The fact that income inequality in the United States in 2000-2010 attained a level higher than that observed in the poor and emerging countries at various times in the past–for example, higher than India or South Africa in 1920-1930, 1960-1970, and 2000-2010–also casts doubt on any explanation based solely on objective inequalities of productivity. Is it really the case that inequality of individual skills and productivities is greater in the United States today than in the half-illiterate India of the recent past (or even today) or in apartheid (or postapartheid) South Africa? If that were the case, it would be bad news for US educational institutions, which surely need to be improved and made more accessible but probably do not deserve such extravagant blame (330).

On page 332, he correctly notes that the “invisible hand” of Adam Smith is a myth, as is “pure and perfect” competition, but identifies that top executives very often have their “hand in the till” by setting their own salaries or having it set by a committee of others with like pay. He considers this terminology excessive but closer to the truth than those other expressions. He goes on to note research by Marianne Bertrand and Sendhil Mullianathan, Lucian Bebchuk and Jesse Fried (335), and by himself, Emmanuel Saez, and Stefanie Stantcheva indicating that top executives are paid primarily for luck (512): “In practice, the return on capital does not depend solely on the talent and effort supplied by the capitalist.” It’s both disheartening and reassuring to know that research backs up what we have intuitively known: that hard work and effort more often than not go unrewarded, while luck runs away with the bulk of the spoils, trouncing those with true talent.

That inequality is very unstable is denied by “Pareto’s law.” Vilfredo Pareto was a fascist who “hailed Mussolini’s accession to power…clearly had no evidence to support his theory of stability…above all wary of socialists and what he took to be their redistributive illusions,” and his information showed “a slight trend toward higher inequality, which Pareto intentionally sought to hide” (367). Any right-wing use of said “law” is clearly dishonest and full of fascist bias.

I’m not sure that this statement is true: “In North America, there is no nostalgia for the postwar period, quite simply because the Trente Glorieuses never existed there: per capita output grew at roughly the same rate of 1.5-2 percent per year throughout the period 1820-2012″ (97). Assuming the last part is true, it seems like there is heavy nostalgia for the 1950s and early 1960s, particularly on the right of the spectrum. He later notes liberal Paul Krugman‘s nostalgia for this period. In Capitalism: A Love Story, Michael Moore noted that top marginal tax rates in the “good old days” were above 90%. Piketty notes that “[T]he reduction of top marginal income tax rates and the rise of top incomes do not seem to have stimulated productivity (contrary to supply-side theory) or at any rate did not stimulate productivity enough to statistically detectable at the macro level” because per capita GDP in the United States and Britain have not grown faster than in Germany, France, Japan, Denmark, or Sweden, where top executive salaries have not taken off at the rate they have in the US and UK (510).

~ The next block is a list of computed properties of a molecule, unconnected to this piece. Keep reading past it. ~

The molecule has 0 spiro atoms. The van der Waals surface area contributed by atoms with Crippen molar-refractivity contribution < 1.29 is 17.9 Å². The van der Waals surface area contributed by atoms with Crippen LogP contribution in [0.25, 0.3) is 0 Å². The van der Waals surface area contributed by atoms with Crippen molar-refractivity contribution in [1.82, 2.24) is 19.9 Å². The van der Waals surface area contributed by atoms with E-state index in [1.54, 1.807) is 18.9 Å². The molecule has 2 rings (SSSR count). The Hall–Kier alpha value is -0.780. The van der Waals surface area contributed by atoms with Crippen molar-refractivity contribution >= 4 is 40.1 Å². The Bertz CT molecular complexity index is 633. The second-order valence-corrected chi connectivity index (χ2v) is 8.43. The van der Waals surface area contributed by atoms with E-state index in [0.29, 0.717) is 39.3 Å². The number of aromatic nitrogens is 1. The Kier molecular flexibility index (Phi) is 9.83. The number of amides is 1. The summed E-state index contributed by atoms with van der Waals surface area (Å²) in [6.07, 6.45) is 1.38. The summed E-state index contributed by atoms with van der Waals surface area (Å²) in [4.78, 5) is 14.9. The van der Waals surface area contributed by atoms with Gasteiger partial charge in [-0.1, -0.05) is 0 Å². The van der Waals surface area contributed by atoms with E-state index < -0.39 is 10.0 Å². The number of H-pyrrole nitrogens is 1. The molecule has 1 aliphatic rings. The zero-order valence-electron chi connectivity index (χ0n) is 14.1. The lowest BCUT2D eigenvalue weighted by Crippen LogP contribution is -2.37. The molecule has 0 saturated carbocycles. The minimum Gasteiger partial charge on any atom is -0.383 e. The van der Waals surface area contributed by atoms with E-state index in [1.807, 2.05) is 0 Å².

Most people who are below the middle class pay rent (unless they can’t afford rent and end up in the shelter system). On pp. 422-4, he details the way the term “rent” acquired a pejorative meaning, and not in the way I expected, which would be to stigmatize those who pay rent rather than own their homes. He describes rent as “the enemy of modern rationality.” “There is something astonishing about the notion that capital yields rent, or income that the owner of capital obtains without working. There is something in this notion that is an affront to common sense and that has, in fact, perturbed any number of civilizations…” Linda Tirado in Hand to Mouth: Living in Bootstrap America excoriates those who oppose a tax on capital gains on the grounds that it has previously been taxed–so has payroll tax and unemployment insurance, but “fiscal conservatives” are never heard calling for a repeal of those taxes. As Piketty says, “Is it useful and just for the owners of capital to receive this marginal product as a payment for their ownership of property (whether their own past work or that of their ancestors) even if they contribute no new work? This is a crucial question, but not the one I am asking here” (215). Says Piketty, “I should also point out that these international positions are in substantial part the result of fictitious financial flows associated not with the needs of the real economy but rather with tax optimization strategies and regulatory arbitrage (using screen corporations set up with countries where the tax structure and/or regulatory environment is particularly attractive)” (194). Piketty describes life in the era of Jane Austen, who was herself a victim of primogeniture laws whose repeal eliminated some inequality, how the lack of refrigeration and heating and so forth made it such that only a small number of wealthy people (100,000 or so in Britain) could sustain the culture, and that this is the reason the inequalities were accepted, but the sense of entitlement among the wealthy that they externalize onto the educated poor he believes to have been largely absent and recognized for the arbitrariness and anti-meritocratic system that it was. It does seem laughable when he discusses “the latest tablet” as a “legitimate need” for wealthy people today (482). (I was given a tablet recently, and it’s so slow and hard to type on that it’s largely a toy, although I can see my e-mail if I’ve timed off the library computers for the day and am still in the building.) While inheritances were largely lost in the two world wars, he argued, inherited wealth is returning to the position it had in the eighteenth and nineteenth centuries. The fact that the average Harvard student is in the richest 2% is one example he cites that reflects this. Private wealth causes public harm. “In all the rich countries, public dissaving and the consequent decrease in public wealth accounted for a significant portion of the increase in private wealth (between one-tenth and one-quarter, depending on the country). This was not the primary reason for the increase in private wealth, but should not be neglected” (185).